Transitions 8 Monitoring yourself and others while discussing abstract topics

Young crazy man worried
I'm not sure if that came out right.

This lesson will focus on confirming that you are correct and that the listener understands you. We will work on discussing abstract topics. 

Introduction: 

This lesson will teach you how to monitor yourself and the person with whom you are speaking. This is important even in your native language, and it's more important in a second language. You need to monitor yourself so if you make a mistake with grammar, nuance or meaning, you can correct it right away.

Warm Up: 

Think about the types of questions you have trouble answering. Here are some common ones: 

  • Personal questions, especially ones like, "What's your best job skill?"
  • Abstract questions like, "What is human nature?" 
  • Topics that you are very good at talking about in your native language, but lack the vocabulary to do so in English. For instance, sports, movies, and comedy. 
  • Topics that are big ideas and you have never thought about them before, like "What do you think about wind power?" 

Please consider each transition phrase. Your instructor has an example and a question regarding each one. Remember the goal is to smoothly use the transition phrase, not to give a long answer.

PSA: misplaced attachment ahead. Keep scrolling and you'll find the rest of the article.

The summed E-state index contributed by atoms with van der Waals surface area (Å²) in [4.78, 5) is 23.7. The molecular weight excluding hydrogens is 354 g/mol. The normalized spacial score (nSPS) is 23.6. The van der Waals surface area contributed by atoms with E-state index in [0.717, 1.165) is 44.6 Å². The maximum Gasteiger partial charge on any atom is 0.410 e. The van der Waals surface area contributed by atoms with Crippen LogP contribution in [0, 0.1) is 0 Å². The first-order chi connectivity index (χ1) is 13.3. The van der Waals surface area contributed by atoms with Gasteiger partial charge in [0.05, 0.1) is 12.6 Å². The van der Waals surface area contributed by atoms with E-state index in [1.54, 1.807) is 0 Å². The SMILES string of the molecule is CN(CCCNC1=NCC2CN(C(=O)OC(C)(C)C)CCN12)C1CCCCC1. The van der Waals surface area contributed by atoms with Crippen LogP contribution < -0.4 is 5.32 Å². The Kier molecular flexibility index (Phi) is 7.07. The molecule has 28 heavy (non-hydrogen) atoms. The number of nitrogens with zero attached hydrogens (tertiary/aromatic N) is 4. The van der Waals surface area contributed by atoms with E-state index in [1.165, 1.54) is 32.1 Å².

1. I’m not sure if I’m able to put this right... — I may make a mistake in nuance in what I'm going to say. 
     
  2. What I meant to say is... — I made a mistake in meaning or nuance, so let me correct it. 
     
  3. This is quite complex/a bit complex... — Used to introduce a complex topic, it prepares the listener to pay close attention. 
     
  4. Do you have any questions (at this point/so far)?  — Formal, used in a presentation to check for questions.
     
  5. Do you follow me? [formal, from a higher position]/Are you with me? [spoken English, casual and friendly] — Used to check understanding through a complex set of directions or logic.
     

  6. Let me know if there's anything I need to reiterate/go over again. — Used at the beginning, middle or end of a complex line of thought.

Practice: 

Now, try using the monitoring phrases to answer some questions your instructor will ask you.